United Kingdom Prokofiev, Die Liebe zu drei Orangen (The Love for Three Oranges): Komische Oper Orchestra and Chorus / Ainārs Rubiķis (conductor), Komische Oper Berlin, 8.12.2018. (JMI)
Direction – Andreas Homoki
Sets – Frank Philipp Schlössmann
Costumes – Mechthild Seipel
Lighting – Franck Evin
Prince – Thomas Blondelle
Princess Ninetta – Mirka Wagner
Fata Morgana – Svetlana Sozdateleva
Truffaldino – Ivan Turšić
King – Jens Larsen
Celio/Cook – Philipp Meierhöfer
Leander – Günter Papendell
Princess Clarice – Maria Fiselier
Smeraldine – Karolina Gumos
Pantalone – Dominik Köninger
Farfarello/Herald – Samuli Taskinen
Princess Linetta – Marta Mika
Princess Nicoletta – Georgina Melville
It is always a pleasure to attend a performance of this opera, a fairy tale accompanied by great music. I saw the Komische Oper production (which is sung in German) five years ago, but found it even more convincing this time in terms both of musical direction and vocal cast.
The Andreas Homoki staging has become a classic in this theater and traveled successfully to opera houses in other countries. A colorful, attractive production, it tells the story with a sense of humor and plenty of touches that appeal to children (of whom there were many in the audience). The sets make good use of props like giant storybooks, oranges and animals, and the costumes are lively and amusing. The stage direction is also very good, especially in terms of the chorus, and the artists perform without any kind of reservation. It all makes for a funny, unpretentious show, and the spectators have a delightful time.
Ainārs Rubiķis, Music Director of the Komische Oper, led a remarkable performance by the orchestra and chorus. Two months ago, I was impressed by his conducting of Die tote Stadt (review click here), and he fully confirmed the positive opinion I had formed.
On this occasion, tenor Thomas Blondelle gave a compelling performance as the Prince. He has an attractive voice and is very comfortable on stage. Good too was tenor Ivan Turšić in the part of Truffaldino, the Prince’s companion in his adventures, who handles his voice very nicely.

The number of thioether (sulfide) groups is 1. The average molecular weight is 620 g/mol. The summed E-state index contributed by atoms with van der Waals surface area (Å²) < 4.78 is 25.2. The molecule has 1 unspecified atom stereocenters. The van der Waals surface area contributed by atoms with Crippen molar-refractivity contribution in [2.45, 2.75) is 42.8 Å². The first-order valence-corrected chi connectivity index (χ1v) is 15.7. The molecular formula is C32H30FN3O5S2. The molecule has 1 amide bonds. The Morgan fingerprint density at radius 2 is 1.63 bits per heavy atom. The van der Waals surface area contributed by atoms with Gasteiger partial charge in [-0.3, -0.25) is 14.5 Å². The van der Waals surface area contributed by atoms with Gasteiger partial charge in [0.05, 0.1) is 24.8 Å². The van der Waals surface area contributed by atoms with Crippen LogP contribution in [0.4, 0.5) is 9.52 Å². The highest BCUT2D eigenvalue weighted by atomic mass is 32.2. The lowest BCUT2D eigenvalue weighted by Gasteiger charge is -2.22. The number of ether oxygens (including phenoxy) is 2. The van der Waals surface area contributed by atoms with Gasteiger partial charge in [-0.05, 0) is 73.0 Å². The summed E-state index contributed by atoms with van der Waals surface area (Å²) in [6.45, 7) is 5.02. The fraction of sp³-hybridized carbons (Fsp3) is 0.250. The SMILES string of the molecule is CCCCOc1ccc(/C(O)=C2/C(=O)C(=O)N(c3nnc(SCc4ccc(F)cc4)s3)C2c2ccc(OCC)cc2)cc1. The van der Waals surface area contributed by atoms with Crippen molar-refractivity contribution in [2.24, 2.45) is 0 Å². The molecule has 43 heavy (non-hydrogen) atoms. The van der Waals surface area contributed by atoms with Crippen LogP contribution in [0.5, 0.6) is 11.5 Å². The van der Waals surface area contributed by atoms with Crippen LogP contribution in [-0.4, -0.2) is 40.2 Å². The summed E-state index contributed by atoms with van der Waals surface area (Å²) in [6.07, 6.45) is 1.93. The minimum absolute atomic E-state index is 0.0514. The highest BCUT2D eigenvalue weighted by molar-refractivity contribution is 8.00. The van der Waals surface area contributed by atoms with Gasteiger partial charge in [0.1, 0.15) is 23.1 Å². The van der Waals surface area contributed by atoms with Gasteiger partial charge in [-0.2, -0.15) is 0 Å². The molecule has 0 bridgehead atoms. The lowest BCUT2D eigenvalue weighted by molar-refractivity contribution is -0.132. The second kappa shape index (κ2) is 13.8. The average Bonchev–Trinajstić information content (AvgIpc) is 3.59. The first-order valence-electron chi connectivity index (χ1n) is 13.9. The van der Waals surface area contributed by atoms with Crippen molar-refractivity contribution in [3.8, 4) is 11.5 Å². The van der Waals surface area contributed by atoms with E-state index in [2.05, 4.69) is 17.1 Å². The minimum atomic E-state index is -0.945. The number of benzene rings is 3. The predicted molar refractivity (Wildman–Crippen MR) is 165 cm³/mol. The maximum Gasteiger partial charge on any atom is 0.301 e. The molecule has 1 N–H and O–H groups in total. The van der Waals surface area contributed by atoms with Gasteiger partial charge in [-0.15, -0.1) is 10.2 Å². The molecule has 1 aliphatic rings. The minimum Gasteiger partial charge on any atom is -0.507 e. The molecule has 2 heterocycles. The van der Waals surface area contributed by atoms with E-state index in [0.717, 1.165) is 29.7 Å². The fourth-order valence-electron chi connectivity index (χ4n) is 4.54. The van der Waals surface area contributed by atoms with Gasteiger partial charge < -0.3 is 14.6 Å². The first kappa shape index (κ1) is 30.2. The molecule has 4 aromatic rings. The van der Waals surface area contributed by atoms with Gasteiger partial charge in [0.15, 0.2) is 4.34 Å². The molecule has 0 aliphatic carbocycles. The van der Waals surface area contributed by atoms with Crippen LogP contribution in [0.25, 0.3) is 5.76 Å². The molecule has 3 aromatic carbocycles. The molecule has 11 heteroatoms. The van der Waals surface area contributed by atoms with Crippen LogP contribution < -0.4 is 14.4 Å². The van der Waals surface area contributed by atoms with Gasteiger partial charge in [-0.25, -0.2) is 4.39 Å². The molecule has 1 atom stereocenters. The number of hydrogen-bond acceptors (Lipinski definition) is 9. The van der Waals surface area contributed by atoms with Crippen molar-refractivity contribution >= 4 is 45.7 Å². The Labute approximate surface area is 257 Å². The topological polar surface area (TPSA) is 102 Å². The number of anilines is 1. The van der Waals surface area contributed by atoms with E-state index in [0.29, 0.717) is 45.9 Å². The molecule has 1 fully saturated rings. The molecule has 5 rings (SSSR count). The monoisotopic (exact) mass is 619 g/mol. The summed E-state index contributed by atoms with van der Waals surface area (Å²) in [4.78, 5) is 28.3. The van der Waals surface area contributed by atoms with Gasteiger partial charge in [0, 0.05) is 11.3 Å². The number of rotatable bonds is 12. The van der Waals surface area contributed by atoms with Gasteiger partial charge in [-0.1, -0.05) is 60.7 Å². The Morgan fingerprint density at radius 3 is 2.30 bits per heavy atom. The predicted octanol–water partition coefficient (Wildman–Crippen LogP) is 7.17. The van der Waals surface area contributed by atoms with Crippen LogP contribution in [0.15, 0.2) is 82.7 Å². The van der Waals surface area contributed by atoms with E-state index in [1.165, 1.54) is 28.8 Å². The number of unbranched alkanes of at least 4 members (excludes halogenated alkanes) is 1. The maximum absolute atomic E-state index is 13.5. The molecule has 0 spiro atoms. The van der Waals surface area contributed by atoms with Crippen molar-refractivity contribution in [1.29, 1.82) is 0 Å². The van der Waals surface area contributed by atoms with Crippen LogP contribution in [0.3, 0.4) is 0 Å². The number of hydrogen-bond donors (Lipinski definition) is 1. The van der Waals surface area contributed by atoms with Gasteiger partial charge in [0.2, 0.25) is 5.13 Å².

Fata Morgana was played by soprano Svetlana Sozdateleva; she sang well and was a good comedian. Her companion, Celio, was well interpreted by the bass Philipp Meierhöfer, who doubled as the Cook in the Palace of Creonte. Repeating the role from five years ago, soprano Mirka Wagner was again a convincing Princess Ninetta.
The sonorous bass Jens Larsen as the King was well-suited to the role, as were the intriguing pair formed by Günter Papendell (Leander) and Maria Fiselier (Princess Clarice). Dominik Köninger did well in the part of Pantalone, the king’s advisor, and so did Karolina Gumos as Smeraldine, the assistant to the Fata Morgana. Samuli Taskinen was an amusing Farfarello, and both Georgina Melville (Princess Nicoletta) and Marta Mika (Princess Linetta) were good in their brief appearances.
The theater was almost sold out, and the behavior of the remarkable number of children was exemplary throughout the performance. The artists were warmly received in the final bows.
José M. Irurzun